There is a thin line between malware and questionable programs, but NSO’s spyware Pegasus has crossed it so far that it is no longer visible.
We often hear about widespread malware strains being discovered in third-party app shops, and sometimes they make it past the gates and are discovered to originate from legitimate sources. What distinguishes Pegasus from the competition is that it is possibly the most sophisticated malware ever discovered in the wild. The explanation is straightforward: it infects cellphones through zero-day vulnerabilities in popular apps like WhatsApp, iMessage, and FaceTime.
The NSO Group has been in business for half a decade, specializing in the sale of government-grade spyware to a limited group of clients, including governments and law enforcement organizations. They have long maintained that law enforcement organizations and other government entities utilize their software for lawful purposes. However, supporting proof is difficult to come by since such agencies will not acknowledge purchasing or deploying spyware.
As it turns out, anyone may safeguard their iOS and Android devices against Pegasus by taking a single more step.
Consider a world devoid of privacy
Spyware is a virus that allows third parties to access private information such as pictures, files, messages, and call records through ostensibly secure applications. Pegasus is targeting some of the most secure communication services available: WhatsApp, Facebook, Twitter, Skype, and Gmail.
Additionally, operators using this malware would be able to capture screenshots, exfiltrate pictures, and get direct access to the phone’s camera and microphone. Because our cellphones are always on, attackers would have a window into a target’s life 24 hours a day.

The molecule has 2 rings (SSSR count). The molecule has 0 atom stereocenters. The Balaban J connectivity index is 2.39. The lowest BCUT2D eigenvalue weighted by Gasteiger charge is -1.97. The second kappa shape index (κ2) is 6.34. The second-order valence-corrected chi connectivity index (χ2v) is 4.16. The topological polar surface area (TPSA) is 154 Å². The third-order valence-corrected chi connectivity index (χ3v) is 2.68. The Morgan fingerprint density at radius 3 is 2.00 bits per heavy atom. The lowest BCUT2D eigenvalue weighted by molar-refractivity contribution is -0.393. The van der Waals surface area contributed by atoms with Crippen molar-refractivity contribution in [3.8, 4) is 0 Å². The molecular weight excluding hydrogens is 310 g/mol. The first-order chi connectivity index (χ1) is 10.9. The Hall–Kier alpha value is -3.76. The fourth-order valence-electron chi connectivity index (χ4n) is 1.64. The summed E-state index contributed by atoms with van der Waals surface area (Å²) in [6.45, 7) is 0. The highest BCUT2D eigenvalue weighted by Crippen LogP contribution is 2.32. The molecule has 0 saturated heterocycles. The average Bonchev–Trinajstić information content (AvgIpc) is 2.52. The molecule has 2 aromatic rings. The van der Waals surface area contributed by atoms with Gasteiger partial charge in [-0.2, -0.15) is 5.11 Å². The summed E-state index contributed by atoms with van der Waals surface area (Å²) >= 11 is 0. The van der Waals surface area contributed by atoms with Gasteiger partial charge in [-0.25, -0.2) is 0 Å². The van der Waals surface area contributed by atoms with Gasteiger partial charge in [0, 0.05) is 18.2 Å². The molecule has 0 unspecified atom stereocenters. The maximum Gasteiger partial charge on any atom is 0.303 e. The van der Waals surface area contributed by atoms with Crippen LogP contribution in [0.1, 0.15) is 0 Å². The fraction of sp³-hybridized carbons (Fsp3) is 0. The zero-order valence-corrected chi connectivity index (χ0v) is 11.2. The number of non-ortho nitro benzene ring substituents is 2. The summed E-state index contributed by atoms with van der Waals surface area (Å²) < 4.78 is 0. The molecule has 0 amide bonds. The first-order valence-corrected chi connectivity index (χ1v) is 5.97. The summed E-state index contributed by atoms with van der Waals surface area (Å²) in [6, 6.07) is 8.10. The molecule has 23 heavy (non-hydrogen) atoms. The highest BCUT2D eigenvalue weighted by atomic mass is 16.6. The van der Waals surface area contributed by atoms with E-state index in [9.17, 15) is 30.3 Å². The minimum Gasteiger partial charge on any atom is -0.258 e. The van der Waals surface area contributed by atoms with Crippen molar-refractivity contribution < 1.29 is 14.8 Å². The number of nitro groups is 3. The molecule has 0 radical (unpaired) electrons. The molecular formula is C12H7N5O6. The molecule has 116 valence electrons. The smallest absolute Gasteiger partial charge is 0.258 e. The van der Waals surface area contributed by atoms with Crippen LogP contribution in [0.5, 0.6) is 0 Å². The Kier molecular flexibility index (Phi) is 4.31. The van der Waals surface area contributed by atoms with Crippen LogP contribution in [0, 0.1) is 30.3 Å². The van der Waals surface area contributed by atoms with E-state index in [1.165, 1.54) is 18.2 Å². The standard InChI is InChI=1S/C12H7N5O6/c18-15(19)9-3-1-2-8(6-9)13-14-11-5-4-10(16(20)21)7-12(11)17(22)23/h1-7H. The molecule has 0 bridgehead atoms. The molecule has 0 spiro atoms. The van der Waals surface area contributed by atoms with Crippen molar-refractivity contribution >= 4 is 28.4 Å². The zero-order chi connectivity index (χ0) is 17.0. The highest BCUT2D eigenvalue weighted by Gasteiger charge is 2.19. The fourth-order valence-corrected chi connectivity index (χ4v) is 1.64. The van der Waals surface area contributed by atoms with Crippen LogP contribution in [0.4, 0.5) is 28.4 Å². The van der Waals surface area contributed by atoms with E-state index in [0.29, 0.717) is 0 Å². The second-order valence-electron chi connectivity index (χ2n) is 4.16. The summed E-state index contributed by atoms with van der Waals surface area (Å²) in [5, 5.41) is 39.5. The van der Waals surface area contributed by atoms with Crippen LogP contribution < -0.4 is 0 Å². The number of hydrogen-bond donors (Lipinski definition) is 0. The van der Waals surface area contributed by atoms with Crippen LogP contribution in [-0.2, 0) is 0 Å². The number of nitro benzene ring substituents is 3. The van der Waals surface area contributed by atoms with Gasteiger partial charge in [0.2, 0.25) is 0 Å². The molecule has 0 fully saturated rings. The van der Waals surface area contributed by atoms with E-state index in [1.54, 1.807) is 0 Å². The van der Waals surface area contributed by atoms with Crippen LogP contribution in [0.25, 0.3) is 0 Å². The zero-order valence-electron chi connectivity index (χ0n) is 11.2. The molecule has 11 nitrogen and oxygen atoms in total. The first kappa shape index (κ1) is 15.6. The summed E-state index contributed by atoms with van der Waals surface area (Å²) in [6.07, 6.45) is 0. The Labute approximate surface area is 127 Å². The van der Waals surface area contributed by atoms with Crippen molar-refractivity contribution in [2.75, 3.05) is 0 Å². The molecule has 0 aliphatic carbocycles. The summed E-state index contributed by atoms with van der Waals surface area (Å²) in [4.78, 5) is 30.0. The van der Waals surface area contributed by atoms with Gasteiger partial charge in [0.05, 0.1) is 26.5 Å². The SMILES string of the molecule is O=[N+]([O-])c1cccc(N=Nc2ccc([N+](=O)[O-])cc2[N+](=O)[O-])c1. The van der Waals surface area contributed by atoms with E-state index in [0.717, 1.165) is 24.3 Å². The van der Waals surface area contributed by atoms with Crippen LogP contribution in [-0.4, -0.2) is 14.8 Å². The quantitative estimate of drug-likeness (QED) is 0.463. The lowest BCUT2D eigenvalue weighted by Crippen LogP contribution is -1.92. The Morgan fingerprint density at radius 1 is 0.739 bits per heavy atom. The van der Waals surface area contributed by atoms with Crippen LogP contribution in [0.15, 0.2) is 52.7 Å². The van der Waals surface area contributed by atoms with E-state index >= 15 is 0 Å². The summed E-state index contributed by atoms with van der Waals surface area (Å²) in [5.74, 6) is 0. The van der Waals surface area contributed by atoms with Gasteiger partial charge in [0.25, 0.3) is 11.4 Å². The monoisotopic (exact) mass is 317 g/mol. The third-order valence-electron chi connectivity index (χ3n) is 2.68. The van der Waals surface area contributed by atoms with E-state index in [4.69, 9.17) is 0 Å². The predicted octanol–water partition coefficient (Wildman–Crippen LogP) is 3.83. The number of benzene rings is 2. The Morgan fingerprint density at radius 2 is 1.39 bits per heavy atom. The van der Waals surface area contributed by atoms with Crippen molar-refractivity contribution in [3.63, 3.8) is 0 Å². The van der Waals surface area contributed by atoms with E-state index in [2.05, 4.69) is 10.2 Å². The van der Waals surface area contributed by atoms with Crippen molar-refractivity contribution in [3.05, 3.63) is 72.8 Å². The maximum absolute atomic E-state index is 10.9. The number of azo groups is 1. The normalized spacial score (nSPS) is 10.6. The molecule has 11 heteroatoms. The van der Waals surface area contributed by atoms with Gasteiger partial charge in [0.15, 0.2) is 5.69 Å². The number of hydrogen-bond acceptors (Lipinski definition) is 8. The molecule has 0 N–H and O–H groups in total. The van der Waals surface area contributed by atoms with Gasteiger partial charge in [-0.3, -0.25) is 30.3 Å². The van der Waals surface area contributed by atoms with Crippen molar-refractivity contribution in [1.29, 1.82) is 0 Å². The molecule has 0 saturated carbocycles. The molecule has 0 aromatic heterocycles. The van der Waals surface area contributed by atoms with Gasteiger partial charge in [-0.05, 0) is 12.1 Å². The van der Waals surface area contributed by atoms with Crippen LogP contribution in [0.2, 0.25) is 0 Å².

Compromise of a device starts with the exploitation of software to bypass built-in security measures. Once a device is “rooted” or “jailbroken,” an application may have unfettered access to stored data and other operating applications. However, even once the government-sponsored data gathering program is complete, the hacked mobile phone remains vulnerable to all kinds of assaults.
Fortunately, individuals who utilize security solutions and take the necessary measures to safeguard their digital life still have hope.
No one is safe from attack, but everyone can be protected
It is feasible to safeguard our digital lives by implementing some common-sense steps that significantly reduce the likelihood of a Pegasus assault succeeding:
- Install programs only from reputable sources. Avoid installing applications that are provided as links through chat systems since they may contain malicious code.
- Always update your operating system and apply security fixes as soon as they become available. If you’re traveling outside the country for vacation or work, ensure your device is completely patched before you depart. The majority of mobile phones do not support downloading large updates via 4G, especially while traveling on a foreign network.
- Establish a pin-or pattern-based lock screen to protect your device from unwanted physical access.
- Check whether applications have device administrator rights on your smartphone regularly and revise your security settings as necessary.
It’s natural to believe that once we check all of these boxes, we’re done. However, attackers have been found to exploit zero-day vulnerabilities, compromising completely patched and up-to-date systems.
Additionally, this is why you need a security system capable of automating security choices. Thor Mobile Security for mobile devices has continuously enhanced detection over the years to stay up to date with this evolving spyware architecture.
While mobile platforms may seem to provide more security, Pegasus serves as a harsh reminder that as long as your device is connected to the internet, it will never be completely secure. Security solutions are more necessary than ever.